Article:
Hough High band reflects on its first year
by Staff Writer
When Hough High School marching band director Rob Carrington found out that a band from eastern North Carolina didn’t have uniforms to wear during performances, he could empathize. His first-year band faced a similar situation while waiting on uniforms to be delivered in the fall.
So Butler High School’s marching band donated its old uniforms to the Huskies. So Carrington and his students decided to pay it forward.
The Hough band passed those donated uniforms to a band from Camden County High School, whosemembers were performing in plain clothes.
The old uniforms, which feature a “B”–for Butler – emblazoned on the front, turned out to be a perfect match for the Camden County Bruins. Remarkably, the black and silver uniforms also matched Hough and Camden’s school colors.
Carrington said a uniform can make a big difference in a band, and he should know. The inaugural year of Hough High’s band was focused on team building.
The Huskies have persevered through a challenging, but exciting, first year, at a school where everyone began the year as the “new kid.” But Carrington said those circumstances actually worked to the group’s advantage.
“There wasn’t a dominant thought of ‘we did this at our school so we should do it here,’” Carrington said. “It was not a problem at all. It’s as if we were not even a first-year program.”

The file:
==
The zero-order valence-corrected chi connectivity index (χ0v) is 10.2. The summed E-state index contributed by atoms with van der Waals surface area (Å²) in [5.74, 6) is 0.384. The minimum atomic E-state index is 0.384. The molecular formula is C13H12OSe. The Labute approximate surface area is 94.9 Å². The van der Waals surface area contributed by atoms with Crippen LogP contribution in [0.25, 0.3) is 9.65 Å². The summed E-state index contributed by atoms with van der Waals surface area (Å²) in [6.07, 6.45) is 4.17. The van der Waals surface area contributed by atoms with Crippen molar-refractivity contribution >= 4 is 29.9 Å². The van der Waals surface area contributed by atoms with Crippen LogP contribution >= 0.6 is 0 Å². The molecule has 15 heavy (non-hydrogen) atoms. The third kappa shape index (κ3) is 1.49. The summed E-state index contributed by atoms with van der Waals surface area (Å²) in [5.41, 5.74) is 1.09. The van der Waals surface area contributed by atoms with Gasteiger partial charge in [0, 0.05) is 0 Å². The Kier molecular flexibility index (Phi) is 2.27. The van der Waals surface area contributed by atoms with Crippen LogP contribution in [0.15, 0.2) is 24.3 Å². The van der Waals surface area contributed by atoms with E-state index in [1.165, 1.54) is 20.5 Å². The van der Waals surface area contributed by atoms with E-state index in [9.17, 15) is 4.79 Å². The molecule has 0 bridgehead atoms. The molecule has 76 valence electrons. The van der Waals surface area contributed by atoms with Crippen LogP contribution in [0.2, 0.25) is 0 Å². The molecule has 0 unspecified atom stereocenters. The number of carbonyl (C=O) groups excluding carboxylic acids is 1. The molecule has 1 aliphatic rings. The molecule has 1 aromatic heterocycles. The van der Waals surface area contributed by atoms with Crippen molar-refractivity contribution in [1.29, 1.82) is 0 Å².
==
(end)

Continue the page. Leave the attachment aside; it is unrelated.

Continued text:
Following the fall marching season, the program added a winter guard, jazz ensemble and symphonic band. In addition to the marching band’s 18 awards earned throughout the 2010-11 season, the winter guard placed second at the Carolina Winter Ensemble Association’s finals, while the symphonic band earned the highest rating possible at the South Central District Bandmasters Association concert band competition.
Percussion students combined with band members from Northwest Cabarrus High School to form Revelation, a percussion ensemble, which also took second place at the Carolina Winter Ensemble Association finals competition.
Although the addition of one more class of students, plus senior leadership, should help Hough carry on momentum from its inaugural season, band parents said there is more to the program than just accolades and awards. Band booster vice president Rosanna Sarka said the experience helped her son, freshman Jon-Robert Pancoast, adjust to high school. Because he bonded with fellow band mates at the group’s summer camp, he entered the school with an automatic group of friends.
“Our family came into this program absolutely blind; we had no idea what we were getting into,” Sarka said. “It’s been a phenomenal year of growth for our son, who was terrified about coming into high school.”
Band booster president Karen Raboin had a similar experience with her son, Presley, a rising junior. He came to Hough from North Mecklenburg High School, and the band helped him find his place in a sea of new faces.
With the toughest year behind them, Carrington said the group will continue to build new traditions and memories, refusing to copy programs at other schools.
“We are still trying to identify who we are as program,” Carrington said. “I think we will really find that out when the freshman class we started off with become seniors in a couple years. They tend to create that identity.”